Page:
Dilemma of the IPRA

PRA Law aims to prevent the neglecting of the the Indigenous Peoples

The Philippines is home to 110 ethno-linguistic groups, accounting for around 14-17 million of the total Filipino population1. Despite this number, these communities remain to be one of the most marginalized sectors in the country today. Moreover, 61% of these indigenous peoples (IP) settle in Mindanao and they are subject to further burden brought about by the region’s political dynamics, particularly in the process of creating an autonomous region.

In the course of crafting the BBL enabling laws, the role of IPs have recently been tackled in a conference under the European Union-funded project Democratic Party Development Bangsamoro (DEPAdev). Mayor Ramon Piang of Upi, Maguindanao lamented the lack of representation of IPs in dialogues and consultations on the matter. This is clearly unfavorable to the IPs as group who have their own set of rules, customs, and tradition.

One legislation that is supposed to prevent the neglecting of the IPs is the Indigenous Peoples' Rights Act of 1997 or IPRA Law. This 1997 law is aimed to acknowledging and safeguarding of the rights of IPs and to these rights in the formulation of national laws and policies. In Section 16 of the law, it says,

ICCs/IPs have the right to participate fully, if they so choose, at all levels of decision-making in matters which may affect their rights, lives and destinies through procedures determined by them as well as to maintain and develop their own indigenous political structures. Consequently, the State shall ensure that the ICCs/IPs shall be given mandatory representation in policy-making bodies and other local legislative councils.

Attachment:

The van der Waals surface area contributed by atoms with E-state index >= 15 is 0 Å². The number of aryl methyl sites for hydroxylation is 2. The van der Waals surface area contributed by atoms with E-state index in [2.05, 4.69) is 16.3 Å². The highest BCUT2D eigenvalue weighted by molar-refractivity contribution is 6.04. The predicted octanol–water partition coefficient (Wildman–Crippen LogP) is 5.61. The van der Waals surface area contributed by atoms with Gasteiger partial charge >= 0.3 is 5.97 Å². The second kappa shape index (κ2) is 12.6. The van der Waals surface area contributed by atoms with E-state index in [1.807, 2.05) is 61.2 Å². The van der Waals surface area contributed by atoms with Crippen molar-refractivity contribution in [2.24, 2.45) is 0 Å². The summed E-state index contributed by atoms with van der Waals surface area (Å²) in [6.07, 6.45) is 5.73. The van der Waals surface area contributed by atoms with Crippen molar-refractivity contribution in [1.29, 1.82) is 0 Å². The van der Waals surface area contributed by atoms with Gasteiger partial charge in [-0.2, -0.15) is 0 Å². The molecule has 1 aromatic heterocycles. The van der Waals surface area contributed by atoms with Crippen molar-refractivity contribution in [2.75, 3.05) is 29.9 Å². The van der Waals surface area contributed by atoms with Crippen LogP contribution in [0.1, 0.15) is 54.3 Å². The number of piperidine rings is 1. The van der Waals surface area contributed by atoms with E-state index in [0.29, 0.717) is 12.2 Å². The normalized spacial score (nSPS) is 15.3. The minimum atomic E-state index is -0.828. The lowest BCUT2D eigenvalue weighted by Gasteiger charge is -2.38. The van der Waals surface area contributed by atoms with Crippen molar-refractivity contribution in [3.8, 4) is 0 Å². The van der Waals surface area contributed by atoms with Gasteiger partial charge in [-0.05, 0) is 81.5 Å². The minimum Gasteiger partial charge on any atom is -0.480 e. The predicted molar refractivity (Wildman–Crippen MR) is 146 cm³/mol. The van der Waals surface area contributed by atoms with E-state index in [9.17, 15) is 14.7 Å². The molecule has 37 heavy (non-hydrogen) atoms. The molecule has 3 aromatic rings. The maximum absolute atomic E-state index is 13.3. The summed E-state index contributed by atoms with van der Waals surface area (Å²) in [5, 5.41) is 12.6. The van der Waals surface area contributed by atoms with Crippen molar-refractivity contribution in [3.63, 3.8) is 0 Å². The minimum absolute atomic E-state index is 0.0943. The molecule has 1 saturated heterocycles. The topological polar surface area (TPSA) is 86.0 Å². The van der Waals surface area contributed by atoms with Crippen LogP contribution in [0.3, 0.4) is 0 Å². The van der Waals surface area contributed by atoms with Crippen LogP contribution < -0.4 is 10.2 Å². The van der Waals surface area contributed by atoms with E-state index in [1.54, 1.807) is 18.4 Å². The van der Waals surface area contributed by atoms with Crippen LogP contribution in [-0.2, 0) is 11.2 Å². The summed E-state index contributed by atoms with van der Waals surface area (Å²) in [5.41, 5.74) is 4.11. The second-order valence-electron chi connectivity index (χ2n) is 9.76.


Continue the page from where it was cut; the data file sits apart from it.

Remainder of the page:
But its implementation leaves a lot to be desired. In the past, IPRA has been criticized by various group for failing to fulfill its mandate2. In 2011, KAMP, the National Alliance of Indigenous Peoples Organizations in the Philippines, assailed the law as a “tool to deceive and appease the indigenous people’s struggles for land and self-determination.”3 Just last June during the 32nd Session of the UN Human Rights Council, Ms. Nora Polie-Sukal from the Bla’an community, a tribal Filipino group in Mindanao, delivered a speech calling for the truthful implementation of the IPRA Law that coheres with their customary laws.4 Its implementing agency, the National Commission on Indigenous Peoples, was also criticized for allegedly “entertaining fake tribal leaders, favoring mining companies over indigenous communities and superseding laws to benefit big corporations over the welfare of IPs.”5

With no legislative power empowering and including the IPs in political decision-making, these groups will continue to be in the sidelines once an autonomous region is created. These indigenous communities will remain marginalized as long as influential political actors, be it in the national level or in the Bangsamoro, remain blind to the concept of inclusivity.


Photo courtesy of Travel Authentic Philippines


1http://www.ph.undp.org/content/philippines/en/home/library/democratic_governance/FastFacts-IPs.html
2http://franciscansinternational.org/news/news/philippines-implement-your-indigenous-peoples-rights-act/?tx_news_pi1%5Bcontroller%5D=News&tx_news_pi1%5Baction%5D=detail
3http://bulatlat.com/main/2011/08/12/indigenous-peoples%E2%80%99-groups-decry-use-of-ipra-and-ncip-for-development-aggression/
4http://franciscansinternational.org/fileadmin/media/2016/Asia-Pacific/Oral_Statement_-_Impact_of_Mining_on_IDPs_in_Philippines.pdf
5http://www.theguidon.com/1112/main/2014/11/ipra-stalwart/

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